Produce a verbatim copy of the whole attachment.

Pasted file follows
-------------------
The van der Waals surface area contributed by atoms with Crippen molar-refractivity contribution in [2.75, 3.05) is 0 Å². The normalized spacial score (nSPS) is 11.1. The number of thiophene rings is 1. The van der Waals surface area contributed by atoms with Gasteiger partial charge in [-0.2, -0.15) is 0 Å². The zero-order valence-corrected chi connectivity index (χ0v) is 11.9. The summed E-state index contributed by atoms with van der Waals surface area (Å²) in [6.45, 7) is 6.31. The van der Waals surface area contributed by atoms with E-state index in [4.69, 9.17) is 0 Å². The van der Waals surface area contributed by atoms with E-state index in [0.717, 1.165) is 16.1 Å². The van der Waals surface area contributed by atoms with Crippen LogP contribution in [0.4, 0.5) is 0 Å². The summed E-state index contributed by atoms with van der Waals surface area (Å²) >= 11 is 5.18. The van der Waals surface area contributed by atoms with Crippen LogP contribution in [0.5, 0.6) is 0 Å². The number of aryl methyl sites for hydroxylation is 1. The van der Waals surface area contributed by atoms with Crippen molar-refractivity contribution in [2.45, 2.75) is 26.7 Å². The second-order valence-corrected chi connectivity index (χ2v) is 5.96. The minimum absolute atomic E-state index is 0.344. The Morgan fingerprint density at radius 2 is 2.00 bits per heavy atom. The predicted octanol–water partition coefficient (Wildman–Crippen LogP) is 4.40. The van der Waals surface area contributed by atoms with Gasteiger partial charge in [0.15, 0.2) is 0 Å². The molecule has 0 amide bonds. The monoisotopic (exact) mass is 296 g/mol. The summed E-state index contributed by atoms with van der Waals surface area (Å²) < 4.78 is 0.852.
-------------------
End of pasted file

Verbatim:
The van der Waals surface area contributed by atoms with Crippen molar-refractivity contribution in [2.75, 3.05) is 0 Å². The normalized spacial score (nSPS) is 11.1. The number of thiophene rings is 1. The van der Waals surface area contributed by atoms with Gasteiger partial charge in [-0.2, -0.15) is 0 Å². The zero-order valence-corrected chi connectivity index (χ0v) is 11.9. The summed E-state index contributed by atoms with van der Waals surface area (Å²) in [6.45, 7) is 6.31. The van der Waals surface area contributed by atoms with E-state index in [4.69, 9.17) is 0 Å². The van der Waals surface area contributed by atoms with E-state index in [0.717, 1.165) is 16.1 Å². The van der Waals surface area contributed by atoms with Crippen LogP contribution in [0.4, 0.5) is 0 Å². The summed E-state index contributed by atoms with van der Waals surface area (Å²) >= 11 is 5.18. The van der Waals surface area contributed by atoms with Crippen LogP contribution in [0.5, 0.6) is 0 Å². The number of aryl methyl sites for hydroxylation is 1. The van der Waals surface area contributed by atoms with Crippen molar-refractivity contribution in [2.45, 2.75) is 26.7 Å². The second-order valence-corrected chi connectivity index (χ2v) is 5.96. The minimum absolute atomic E-state index is 0.344. The Morgan fingerprint density at radius 2 is 2.00 bits per heavy atom. The predicted octanol–water partition coefficient (Wildman–Crippen LogP) is 4.40. The van der Waals surface area contributed by atoms with Gasteiger partial charge in [0.15, 0.2) is 0 Å². The molecule has 0 amide bonds. The monoisotopic (exact) mass is 296 g/mol. The summed E-state index contributed by atoms with van der Waals surface area (Å²) < 4.78 is 0.852.